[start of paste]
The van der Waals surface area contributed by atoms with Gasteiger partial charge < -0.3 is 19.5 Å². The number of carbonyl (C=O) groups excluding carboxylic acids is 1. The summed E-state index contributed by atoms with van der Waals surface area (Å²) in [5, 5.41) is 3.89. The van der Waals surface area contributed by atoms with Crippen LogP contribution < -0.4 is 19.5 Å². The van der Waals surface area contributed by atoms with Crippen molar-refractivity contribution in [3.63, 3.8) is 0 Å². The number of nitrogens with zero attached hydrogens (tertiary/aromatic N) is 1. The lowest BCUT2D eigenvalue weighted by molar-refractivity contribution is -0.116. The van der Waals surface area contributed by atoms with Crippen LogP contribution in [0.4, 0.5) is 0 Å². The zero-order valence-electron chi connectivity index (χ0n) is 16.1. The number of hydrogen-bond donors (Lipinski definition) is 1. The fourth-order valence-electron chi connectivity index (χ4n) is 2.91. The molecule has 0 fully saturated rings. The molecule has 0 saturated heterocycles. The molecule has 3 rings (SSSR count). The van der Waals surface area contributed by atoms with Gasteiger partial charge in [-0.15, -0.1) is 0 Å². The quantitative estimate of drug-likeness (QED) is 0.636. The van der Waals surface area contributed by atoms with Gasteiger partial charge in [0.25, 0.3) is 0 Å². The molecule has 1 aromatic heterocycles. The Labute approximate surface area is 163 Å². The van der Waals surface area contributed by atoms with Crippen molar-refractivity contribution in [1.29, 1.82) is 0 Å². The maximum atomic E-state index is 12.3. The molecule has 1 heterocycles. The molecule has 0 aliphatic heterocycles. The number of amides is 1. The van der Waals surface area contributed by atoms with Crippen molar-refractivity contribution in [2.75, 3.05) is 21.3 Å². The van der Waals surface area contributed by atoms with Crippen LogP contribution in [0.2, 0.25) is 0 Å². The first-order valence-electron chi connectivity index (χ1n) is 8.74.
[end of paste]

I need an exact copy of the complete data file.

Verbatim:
The van der Waals surface area contributed by atoms with Gasteiger partial charge < -0.3 is 19.5 Å². The number of carbonyl (C=O) groups excluding carboxylic acids is 1. The summed E-state index contributed by atoms with van der Waals surface area (Å²) in [5, 5.41) is 3.89. The van der Waals surface area contributed by atoms with Crippen LogP contribution < -0.4 is 19.5 Å². The van der Waals surface area contributed by atoms with Crippen molar-refractivity contribution in [3.63, 3.8) is 0 Å². The number of nitrogens with zero attached hydrogens (tertiary/aromatic N) is 1. The lowest BCUT2D eigenvalue weighted by molar-refractivity contribution is -0.116. The van der Waals surface area contributed by atoms with Crippen LogP contribution in [0.4, 0.5) is 0 Å². The zero-order valence-electron chi connectivity index (χ0n) is 16.1. The number of hydrogen-bond donors (Lipinski definition) is 1. The fourth-order valence-electron chi connectivity index (χ4n) is 2.91. The molecule has 0 fully saturated rings. The molecule has 0 saturated heterocycles. The molecule has 3 rings (SSSR count). The van der Waals surface area contributed by atoms with Gasteiger partial charge in [-0.15, -0.1) is 0 Å². The quantitative estimate of drug-likeness (QED) is 0.636. The van der Waals surface area contributed by atoms with Gasteiger partial charge in [0.25, 0.3) is 0 Å². The molecule has 1 aromatic heterocycles. The Labute approximate surface area is 163 Å². The van der Waals surface area contributed by atoms with Crippen molar-refractivity contribution in [1.29, 1.82) is 0 Å². The maximum atomic E-state index is 12.3. The molecule has 1 heterocycles. The molecule has 0 aliphatic heterocycles. The number of amides is 1. The van der Waals surface area contributed by atoms with Crippen molar-refractivity contribution in [2.75, 3.05) is 21.3 Å². The van der Waals surface area contributed by atoms with Crippen LogP contribution in [0.2, 0.25) is 0 Å². The first-order valence-electron chi connectivity index (χ1n) is 8.74.